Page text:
Maine to Become First State to Implement Ranked Choice Voting in Statewide Election
Maine is set to become the first state in the country to implement ranked choice voting in a statewide election.
This June, voters will rank candidates from first to last in a system that supporters say will ensure a winner gets the majority of the vote.
Voters approved of the system in 2016.
Following questions of constitutionality, lawmakers voted to delay implementing ranked choice voting for three years.
Some wanted to repeal it, others wanted to amend the constitution to allow it- but neither had the votes to do so.
A people's veto campaign got enough signatures to qualify the system for the June ballot.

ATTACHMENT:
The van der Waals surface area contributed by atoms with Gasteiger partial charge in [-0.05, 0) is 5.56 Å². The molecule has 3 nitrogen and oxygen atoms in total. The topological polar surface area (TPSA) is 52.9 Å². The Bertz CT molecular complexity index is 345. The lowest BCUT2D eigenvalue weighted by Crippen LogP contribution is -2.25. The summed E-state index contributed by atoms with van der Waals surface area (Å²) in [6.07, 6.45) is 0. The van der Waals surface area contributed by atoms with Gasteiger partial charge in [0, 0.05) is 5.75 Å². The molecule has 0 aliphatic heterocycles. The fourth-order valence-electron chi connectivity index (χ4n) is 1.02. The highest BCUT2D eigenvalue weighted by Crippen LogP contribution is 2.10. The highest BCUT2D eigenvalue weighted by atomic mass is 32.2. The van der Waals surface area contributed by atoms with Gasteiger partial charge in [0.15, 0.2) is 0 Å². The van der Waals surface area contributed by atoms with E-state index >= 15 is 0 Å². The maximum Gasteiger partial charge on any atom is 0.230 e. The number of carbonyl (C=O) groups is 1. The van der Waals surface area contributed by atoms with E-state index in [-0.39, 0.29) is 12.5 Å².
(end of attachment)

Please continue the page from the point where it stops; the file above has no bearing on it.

Secretary of State Matthew Dunlap says voters will decide the future of the new voting method itself this June.
If the people's veto is sustained, ranked choice voting will be used in federal elections in November.
"I think the ballot itself will be easy to understand, and what we're going to then do is provide them with the information they need to understand what we're doing. So in terms of understanding how the rankings work, we're going to have that information available to people. But we really are going to focus on getting the information out about what to expect. When do you expect to see a result? You're probably not going to see it on 8:05 on Tuesday night of the primary. But you might see it by 9p.m. on Wednesday. And if we think we can do that, we'll announce that," said Dunlap.
If approved, ranked choice voting could be used in federal and primary elections, but not legislative or gubernatorial races to avoid conflicts with Maine's Constitution..